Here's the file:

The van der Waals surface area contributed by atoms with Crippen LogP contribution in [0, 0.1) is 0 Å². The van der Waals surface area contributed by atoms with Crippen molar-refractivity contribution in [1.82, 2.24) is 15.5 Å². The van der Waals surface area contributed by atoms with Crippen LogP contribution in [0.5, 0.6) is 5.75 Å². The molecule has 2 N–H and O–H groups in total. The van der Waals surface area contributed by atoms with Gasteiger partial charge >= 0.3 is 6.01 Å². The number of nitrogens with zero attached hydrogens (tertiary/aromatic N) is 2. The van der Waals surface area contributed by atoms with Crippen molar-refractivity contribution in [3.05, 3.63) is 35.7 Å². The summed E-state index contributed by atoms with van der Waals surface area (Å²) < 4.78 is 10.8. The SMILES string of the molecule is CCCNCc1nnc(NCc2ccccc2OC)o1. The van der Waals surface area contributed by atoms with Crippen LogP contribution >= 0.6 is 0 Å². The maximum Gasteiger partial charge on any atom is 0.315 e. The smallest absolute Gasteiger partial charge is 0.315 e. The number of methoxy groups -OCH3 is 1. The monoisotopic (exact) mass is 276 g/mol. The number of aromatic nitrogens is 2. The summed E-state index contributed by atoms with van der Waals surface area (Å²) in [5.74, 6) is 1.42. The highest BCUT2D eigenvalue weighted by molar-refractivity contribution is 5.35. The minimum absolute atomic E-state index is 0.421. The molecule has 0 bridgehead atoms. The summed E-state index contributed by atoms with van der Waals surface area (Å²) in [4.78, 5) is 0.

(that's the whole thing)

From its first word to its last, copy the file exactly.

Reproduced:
The van der Waals surface area contributed by atoms with Crippen LogP contribution in [0, 0.1) is 0 Å². The van der Waals surface area contributed by atoms with Crippen molar-refractivity contribution in [1.82, 2.24) is 15.5 Å². The van der Waals surface area contributed by atoms with Crippen LogP contribution in [0.5, 0.6) is 5.75 Å². The molecule has 2 N–H and O–H groups in total. The van der Waals surface area contributed by atoms with Gasteiger partial charge >= 0.3 is 6.01 Å². The number of nitrogens with zero attached hydrogens (tertiary/aromatic N) is 2. The van der Waals surface area contributed by atoms with Crippen molar-refractivity contribution in [3.05, 3.63) is 35.7 Å². The summed E-state index contributed by atoms with van der Waals surface area (Å²) < 4.78 is 10.8. The SMILES string of the molecule is CCCNCc1nnc(NCc2ccccc2OC)o1. The van der Waals surface area contributed by atoms with Crippen LogP contribution >= 0.6 is 0 Å². The maximum Gasteiger partial charge on any atom is 0.315 e. The smallest absolute Gasteiger partial charge is 0.315 e. The number of methoxy groups -OCH3 is 1. The monoisotopic (exact) mass is 276 g/mol. The number of aromatic nitrogens is 2. The summed E-state index contributed by atoms with van der Waals surface area (Å²) in [5.74, 6) is 1.42. The highest BCUT2D eigenvalue weighted by molar-refractivity contribution is 5.35. The minimum absolute atomic E-state index is 0.421. The molecule has 0 bridgehead atoms. The summed E-state index contributed by atoms with van der Waals surface area (Å²) in [4.78, 5) is 0.